Here’s a heads up that a discussion with Helen Thorpe about her book, Just Like Us: The True Story of Four Mexican Girls Coming of Age in America, starts on Monday and runs all next week. The discussion will be hosted by Teacher as part of its book club series.
I reviewed the book, which features issues affecting students who don’t have legal papers to live in this country, on this blog when I read it back in February.
The book offers insight into what it would mean for some undocumented students in the United States if the Development, Relief, and Education for Alien Minors Act, or DREAM Act, were passed by the U.S. Congress. That proposed legislation would provide a path to legalization for undocumented youths who meet certain criteria and serve in the military or attend college for at least two years.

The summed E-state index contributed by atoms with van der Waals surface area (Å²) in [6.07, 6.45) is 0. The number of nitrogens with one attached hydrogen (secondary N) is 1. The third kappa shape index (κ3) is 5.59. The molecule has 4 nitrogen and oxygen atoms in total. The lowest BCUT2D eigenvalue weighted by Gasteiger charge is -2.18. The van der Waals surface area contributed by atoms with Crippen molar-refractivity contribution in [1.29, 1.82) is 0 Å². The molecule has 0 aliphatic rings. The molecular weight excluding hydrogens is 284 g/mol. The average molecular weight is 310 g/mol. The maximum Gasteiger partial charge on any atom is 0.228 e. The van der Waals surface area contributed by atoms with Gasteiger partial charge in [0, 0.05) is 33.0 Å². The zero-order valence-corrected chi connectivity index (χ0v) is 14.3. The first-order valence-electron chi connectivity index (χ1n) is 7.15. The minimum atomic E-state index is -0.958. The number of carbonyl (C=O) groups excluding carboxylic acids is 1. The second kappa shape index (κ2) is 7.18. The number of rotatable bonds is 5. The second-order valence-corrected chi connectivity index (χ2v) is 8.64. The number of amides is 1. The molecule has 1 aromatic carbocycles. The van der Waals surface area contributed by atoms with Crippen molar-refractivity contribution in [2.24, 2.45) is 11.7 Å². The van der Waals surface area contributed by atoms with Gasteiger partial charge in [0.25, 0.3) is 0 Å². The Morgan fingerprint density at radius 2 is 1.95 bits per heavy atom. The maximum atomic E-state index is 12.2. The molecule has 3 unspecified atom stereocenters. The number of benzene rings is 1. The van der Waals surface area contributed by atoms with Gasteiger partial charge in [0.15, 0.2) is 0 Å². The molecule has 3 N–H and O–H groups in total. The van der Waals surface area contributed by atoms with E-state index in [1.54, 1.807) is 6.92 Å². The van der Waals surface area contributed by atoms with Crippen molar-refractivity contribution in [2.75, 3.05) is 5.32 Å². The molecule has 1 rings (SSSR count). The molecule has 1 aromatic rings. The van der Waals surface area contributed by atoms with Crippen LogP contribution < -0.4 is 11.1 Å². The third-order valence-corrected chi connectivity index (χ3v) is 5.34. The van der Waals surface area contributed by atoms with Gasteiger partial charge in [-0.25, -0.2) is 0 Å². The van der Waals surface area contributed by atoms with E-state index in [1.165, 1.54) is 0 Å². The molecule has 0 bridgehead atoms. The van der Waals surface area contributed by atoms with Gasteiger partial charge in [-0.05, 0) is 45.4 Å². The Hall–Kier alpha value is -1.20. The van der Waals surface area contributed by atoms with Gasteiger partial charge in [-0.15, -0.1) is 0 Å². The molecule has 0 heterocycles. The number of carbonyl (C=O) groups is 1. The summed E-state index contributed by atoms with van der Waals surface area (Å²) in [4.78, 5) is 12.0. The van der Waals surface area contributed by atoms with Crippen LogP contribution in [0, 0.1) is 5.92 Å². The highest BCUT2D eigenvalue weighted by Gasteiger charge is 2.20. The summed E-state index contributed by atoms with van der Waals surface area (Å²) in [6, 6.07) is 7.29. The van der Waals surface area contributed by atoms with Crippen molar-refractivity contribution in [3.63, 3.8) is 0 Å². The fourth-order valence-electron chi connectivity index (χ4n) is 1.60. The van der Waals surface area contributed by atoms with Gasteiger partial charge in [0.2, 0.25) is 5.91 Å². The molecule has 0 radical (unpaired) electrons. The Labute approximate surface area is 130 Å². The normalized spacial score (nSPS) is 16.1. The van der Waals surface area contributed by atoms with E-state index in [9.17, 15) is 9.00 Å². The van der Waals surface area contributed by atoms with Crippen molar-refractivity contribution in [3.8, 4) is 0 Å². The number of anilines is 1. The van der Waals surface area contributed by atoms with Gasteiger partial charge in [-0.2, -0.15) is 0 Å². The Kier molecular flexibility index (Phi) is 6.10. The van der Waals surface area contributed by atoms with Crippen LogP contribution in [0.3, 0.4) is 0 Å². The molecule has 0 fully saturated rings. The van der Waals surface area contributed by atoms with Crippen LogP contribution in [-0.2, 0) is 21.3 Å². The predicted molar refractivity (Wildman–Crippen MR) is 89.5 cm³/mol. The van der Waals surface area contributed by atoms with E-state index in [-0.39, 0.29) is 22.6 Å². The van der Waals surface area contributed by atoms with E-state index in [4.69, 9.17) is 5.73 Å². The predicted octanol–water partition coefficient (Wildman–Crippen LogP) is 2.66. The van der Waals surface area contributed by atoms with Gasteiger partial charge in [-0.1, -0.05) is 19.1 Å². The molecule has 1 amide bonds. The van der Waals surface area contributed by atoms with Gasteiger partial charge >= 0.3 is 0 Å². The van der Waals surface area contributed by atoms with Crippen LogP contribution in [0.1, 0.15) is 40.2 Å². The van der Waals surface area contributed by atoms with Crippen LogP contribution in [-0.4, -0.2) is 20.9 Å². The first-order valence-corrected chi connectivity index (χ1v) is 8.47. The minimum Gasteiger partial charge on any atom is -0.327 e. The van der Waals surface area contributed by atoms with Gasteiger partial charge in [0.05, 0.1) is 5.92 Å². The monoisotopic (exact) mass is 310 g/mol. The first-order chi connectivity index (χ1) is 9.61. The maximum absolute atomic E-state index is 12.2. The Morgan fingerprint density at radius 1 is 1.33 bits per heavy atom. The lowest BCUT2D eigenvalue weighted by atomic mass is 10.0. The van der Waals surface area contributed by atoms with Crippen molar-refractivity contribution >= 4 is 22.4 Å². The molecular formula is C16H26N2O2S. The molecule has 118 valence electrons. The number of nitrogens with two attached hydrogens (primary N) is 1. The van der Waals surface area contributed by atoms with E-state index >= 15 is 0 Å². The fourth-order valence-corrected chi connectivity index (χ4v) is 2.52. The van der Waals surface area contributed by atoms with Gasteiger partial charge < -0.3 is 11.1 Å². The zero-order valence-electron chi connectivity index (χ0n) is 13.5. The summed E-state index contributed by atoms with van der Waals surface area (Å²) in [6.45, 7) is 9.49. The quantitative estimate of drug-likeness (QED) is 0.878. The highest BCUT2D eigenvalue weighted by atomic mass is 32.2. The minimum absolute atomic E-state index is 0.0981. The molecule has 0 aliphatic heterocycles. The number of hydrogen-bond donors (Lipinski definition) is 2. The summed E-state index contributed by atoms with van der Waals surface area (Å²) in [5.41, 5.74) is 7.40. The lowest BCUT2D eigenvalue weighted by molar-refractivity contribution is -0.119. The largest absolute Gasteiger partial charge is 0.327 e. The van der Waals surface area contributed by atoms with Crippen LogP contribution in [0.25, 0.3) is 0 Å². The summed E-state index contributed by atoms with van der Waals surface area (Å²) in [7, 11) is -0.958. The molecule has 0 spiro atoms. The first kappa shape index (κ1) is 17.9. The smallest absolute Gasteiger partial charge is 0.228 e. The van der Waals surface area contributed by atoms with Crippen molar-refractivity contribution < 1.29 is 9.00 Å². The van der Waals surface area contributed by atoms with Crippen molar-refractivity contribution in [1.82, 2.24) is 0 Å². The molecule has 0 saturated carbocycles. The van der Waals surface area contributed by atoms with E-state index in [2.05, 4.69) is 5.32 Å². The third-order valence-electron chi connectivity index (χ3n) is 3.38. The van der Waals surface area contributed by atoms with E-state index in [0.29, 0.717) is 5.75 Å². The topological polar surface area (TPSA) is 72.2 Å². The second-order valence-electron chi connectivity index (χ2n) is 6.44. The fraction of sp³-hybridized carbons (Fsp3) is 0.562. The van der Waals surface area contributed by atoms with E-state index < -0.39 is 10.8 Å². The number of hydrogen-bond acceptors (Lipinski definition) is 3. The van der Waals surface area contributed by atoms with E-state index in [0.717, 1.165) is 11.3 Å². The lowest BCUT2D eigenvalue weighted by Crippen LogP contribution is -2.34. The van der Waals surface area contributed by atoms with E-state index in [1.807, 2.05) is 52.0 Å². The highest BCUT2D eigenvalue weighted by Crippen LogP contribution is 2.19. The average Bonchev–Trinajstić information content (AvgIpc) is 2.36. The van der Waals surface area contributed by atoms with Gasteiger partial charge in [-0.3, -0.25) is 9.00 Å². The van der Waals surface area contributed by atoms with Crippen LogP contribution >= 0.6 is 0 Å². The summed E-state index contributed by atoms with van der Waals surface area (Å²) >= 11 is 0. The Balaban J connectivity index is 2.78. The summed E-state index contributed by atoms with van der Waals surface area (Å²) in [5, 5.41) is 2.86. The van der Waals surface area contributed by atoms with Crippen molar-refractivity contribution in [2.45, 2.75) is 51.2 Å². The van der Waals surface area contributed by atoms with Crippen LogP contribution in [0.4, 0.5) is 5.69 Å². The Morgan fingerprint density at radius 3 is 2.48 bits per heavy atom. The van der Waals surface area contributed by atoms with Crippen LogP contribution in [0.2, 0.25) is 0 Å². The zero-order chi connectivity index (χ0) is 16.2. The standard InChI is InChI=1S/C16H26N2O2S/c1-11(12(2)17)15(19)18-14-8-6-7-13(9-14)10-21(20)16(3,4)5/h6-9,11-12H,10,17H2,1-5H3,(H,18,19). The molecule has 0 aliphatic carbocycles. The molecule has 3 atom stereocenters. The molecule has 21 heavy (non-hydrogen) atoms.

Just this week, Gabriella Gomez, the assistant secretary for legislation and congressional affairs for the U.S. Department of Education, said that U.S. Secretary of Education Arne Duncan considers passage of the DREAM Act to be a “no-brainer.”
“He doesn’t understand why it hasn’t been done yet. You have a strong advocate in the secretary and the president to get this done,” Gomez said at a White House summit on Hispanic education.
Critics of the act say that it would provide amnesty for people who have broken U.S. laws.
A version of this news article first appeared in the Learning the Language blog.